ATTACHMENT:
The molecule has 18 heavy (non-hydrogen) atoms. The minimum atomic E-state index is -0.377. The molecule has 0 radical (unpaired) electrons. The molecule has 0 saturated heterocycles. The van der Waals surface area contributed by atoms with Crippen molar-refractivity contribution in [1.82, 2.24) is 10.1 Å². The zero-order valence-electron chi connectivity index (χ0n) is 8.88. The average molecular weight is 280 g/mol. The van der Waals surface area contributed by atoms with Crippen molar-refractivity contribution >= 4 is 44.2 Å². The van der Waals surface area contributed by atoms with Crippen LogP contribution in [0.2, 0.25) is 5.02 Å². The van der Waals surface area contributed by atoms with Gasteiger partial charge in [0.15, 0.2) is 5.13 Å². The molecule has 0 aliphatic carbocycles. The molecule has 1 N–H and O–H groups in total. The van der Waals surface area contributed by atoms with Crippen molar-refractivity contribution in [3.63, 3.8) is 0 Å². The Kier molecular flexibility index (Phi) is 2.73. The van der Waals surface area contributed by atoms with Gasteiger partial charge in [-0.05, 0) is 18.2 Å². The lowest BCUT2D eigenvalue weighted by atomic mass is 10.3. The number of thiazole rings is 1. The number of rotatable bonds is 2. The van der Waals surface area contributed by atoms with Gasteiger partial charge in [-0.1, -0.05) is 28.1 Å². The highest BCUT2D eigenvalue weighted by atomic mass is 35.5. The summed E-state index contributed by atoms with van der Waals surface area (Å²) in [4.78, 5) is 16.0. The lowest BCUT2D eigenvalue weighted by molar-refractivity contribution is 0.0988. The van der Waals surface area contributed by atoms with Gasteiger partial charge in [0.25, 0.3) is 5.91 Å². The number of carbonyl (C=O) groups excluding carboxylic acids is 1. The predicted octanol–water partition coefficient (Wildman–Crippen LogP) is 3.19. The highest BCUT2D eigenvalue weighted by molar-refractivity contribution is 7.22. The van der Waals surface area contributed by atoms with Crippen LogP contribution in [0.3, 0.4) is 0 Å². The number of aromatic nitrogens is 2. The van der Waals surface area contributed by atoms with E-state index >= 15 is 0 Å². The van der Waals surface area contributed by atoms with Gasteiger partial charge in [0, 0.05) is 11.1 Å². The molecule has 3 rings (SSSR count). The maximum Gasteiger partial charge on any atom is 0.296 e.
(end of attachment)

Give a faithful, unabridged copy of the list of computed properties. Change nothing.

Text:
The molecule has 18 heavy (non-hydrogen) atoms. The minimum atomic E-state index is -0.377. The molecule has 0 radical (unpaired) electrons. The molecule has 0 saturated heterocycles. The van der Waals surface area contributed by atoms with Crippen molar-refractivity contribution in [1.82, 2.24) is 10.1 Å². The zero-order valence-electron chi connectivity index (χ0n) is 8.88. The average molecular weight is 280 g/mol. The van der Waals surface area contributed by atoms with Crippen molar-refractivity contribution >= 4 is 44.2 Å². The van der Waals surface area contributed by atoms with Crippen LogP contribution in [0.2, 0.25) is 5.02 Å². The van der Waals surface area contributed by atoms with Gasteiger partial charge in [0.15, 0.2) is 5.13 Å². The molecule has 0 aliphatic carbocycles. The molecule has 1 N–H and O–H groups in total. The van der Waals surface area contributed by atoms with Crippen molar-refractivity contribution in [3.63, 3.8) is 0 Å². The Kier molecular flexibility index (Phi) is 2.73. The van der Waals surface area contributed by atoms with Gasteiger partial charge in [-0.05, 0) is 18.2 Å². The lowest BCUT2D eigenvalue weighted by atomic mass is 10.3. The number of thiazole rings is 1. The number of rotatable bonds is 2. The van der Waals surface area contributed by atoms with Gasteiger partial charge in [-0.1, -0.05) is 28.1 Å². The highest BCUT2D eigenvalue weighted by atomic mass is 35.5. The summed E-state index contributed by atoms with van der Waals surface area (Å²) in [4.78, 5) is 16.0. The lowest BCUT2D eigenvalue weighted by molar-refractivity contribution is 0.0988. The van der Waals surface area contributed by atoms with Gasteiger partial charge in [0.25, 0.3) is 5.91 Å². The number of carbonyl (C=O) groups excluding carboxylic acids is 1. The predicted octanol–water partition coefficient (Wildman–Crippen LogP) is 3.19. The highest BCUT2D eigenvalue weighted by molar-refractivity contribution is 7.22. The van der Waals surface area contributed by atoms with Crippen LogP contribution in [0.3, 0.4) is 0 Å². The number of aromatic nitrogens is 2. The van der Waals surface area contributed by atoms with E-state index >= 15 is 0 Å². The van der Waals surface area contributed by atoms with Gasteiger partial charge in [0, 0.05) is 11.1 Å². The molecule has 3 rings (SSSR count). The maximum Gasteiger partial charge on any atom is 0.296 e.